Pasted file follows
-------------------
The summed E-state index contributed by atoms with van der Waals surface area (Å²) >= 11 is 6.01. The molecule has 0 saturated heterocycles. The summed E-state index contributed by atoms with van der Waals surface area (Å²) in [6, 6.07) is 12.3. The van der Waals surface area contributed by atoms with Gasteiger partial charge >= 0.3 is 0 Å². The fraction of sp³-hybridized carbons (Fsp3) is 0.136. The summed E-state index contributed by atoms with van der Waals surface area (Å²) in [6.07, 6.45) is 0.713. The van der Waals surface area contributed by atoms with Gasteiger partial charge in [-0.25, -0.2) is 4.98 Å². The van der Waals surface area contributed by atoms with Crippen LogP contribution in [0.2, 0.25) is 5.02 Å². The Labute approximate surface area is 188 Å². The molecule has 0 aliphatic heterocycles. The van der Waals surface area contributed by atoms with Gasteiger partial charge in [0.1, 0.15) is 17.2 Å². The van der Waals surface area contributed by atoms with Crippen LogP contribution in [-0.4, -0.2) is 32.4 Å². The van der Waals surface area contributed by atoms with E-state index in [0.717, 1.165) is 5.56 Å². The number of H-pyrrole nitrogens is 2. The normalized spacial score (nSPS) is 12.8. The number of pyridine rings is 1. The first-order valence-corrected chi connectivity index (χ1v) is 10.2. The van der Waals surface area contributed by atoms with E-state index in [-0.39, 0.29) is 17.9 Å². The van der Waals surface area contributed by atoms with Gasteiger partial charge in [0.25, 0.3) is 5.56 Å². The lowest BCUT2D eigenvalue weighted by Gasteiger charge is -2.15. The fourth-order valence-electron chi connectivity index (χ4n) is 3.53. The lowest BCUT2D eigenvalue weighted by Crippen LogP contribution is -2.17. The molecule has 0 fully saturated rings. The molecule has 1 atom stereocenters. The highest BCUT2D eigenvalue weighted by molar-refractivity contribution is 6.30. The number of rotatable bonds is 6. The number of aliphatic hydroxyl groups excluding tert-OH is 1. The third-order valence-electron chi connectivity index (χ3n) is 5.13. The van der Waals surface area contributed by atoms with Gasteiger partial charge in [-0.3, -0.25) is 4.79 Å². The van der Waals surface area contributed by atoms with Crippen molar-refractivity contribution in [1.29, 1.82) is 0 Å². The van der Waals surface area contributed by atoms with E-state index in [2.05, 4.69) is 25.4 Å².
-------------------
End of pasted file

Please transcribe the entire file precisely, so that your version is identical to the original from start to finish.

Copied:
The summed E-state index contributed by atoms with van der Waals surface area (Å²) >= 11 is 6.01. The molecule has 0 saturated heterocycles. The summed E-state index contributed by atoms with van der Waals surface area (Å²) in [6, 6.07) is 12.3. The van der Waals surface area contributed by atoms with Gasteiger partial charge >= 0.3 is 0 Å². The fraction of sp³-hybridized carbons (Fsp3) is 0.136. The summed E-state index contributed by atoms with van der Waals surface area (Å²) in [6.07, 6.45) is 0.713. The van der Waals surface area contributed by atoms with Gasteiger partial charge in [-0.25, -0.2) is 4.98 Å². The van der Waals surface area contributed by atoms with Crippen LogP contribution in [0.2, 0.25) is 5.02 Å². The Labute approximate surface area is 188 Å². The molecule has 0 aliphatic heterocycles. The van der Waals surface area contributed by atoms with Gasteiger partial charge in [0.1, 0.15) is 17.2 Å². The van der Waals surface area contributed by atoms with Crippen LogP contribution in [-0.4, -0.2) is 32.4 Å². The van der Waals surface area contributed by atoms with E-state index in [0.717, 1.165) is 5.56 Å². The number of H-pyrrole nitrogens is 2. The normalized spacial score (nSPS) is 12.8. The number of pyridine rings is 1. The first-order valence-corrected chi connectivity index (χ1v) is 10.2. The van der Waals surface area contributed by atoms with E-state index in [-0.39, 0.29) is 17.9 Å². The van der Waals surface area contributed by atoms with Gasteiger partial charge in [0.25, 0.3) is 5.56 Å². The lowest BCUT2D eigenvalue weighted by Gasteiger charge is -2.15. The fourth-order valence-electron chi connectivity index (χ4n) is 3.53. The lowest BCUT2D eigenvalue weighted by Crippen LogP contribution is -2.17. The molecule has 0 fully saturated rings. The molecule has 1 atom stereocenters. The highest BCUT2D eigenvalue weighted by molar-refractivity contribution is 6.30. The number of rotatable bonds is 6. The number of aliphatic hydroxyl groups excluding tert-OH is 1. The third-order valence-electron chi connectivity index (χ3n) is 5.13. The van der Waals surface area contributed by atoms with Gasteiger partial charge in [-0.3, -0.25) is 4.79 Å². The van der Waals surface area contributed by atoms with Crippen molar-refractivity contribution in [1.29, 1.82) is 0 Å². The van der Waals surface area contributed by atoms with E-state index in [2.05, 4.69) is 25.4 Å².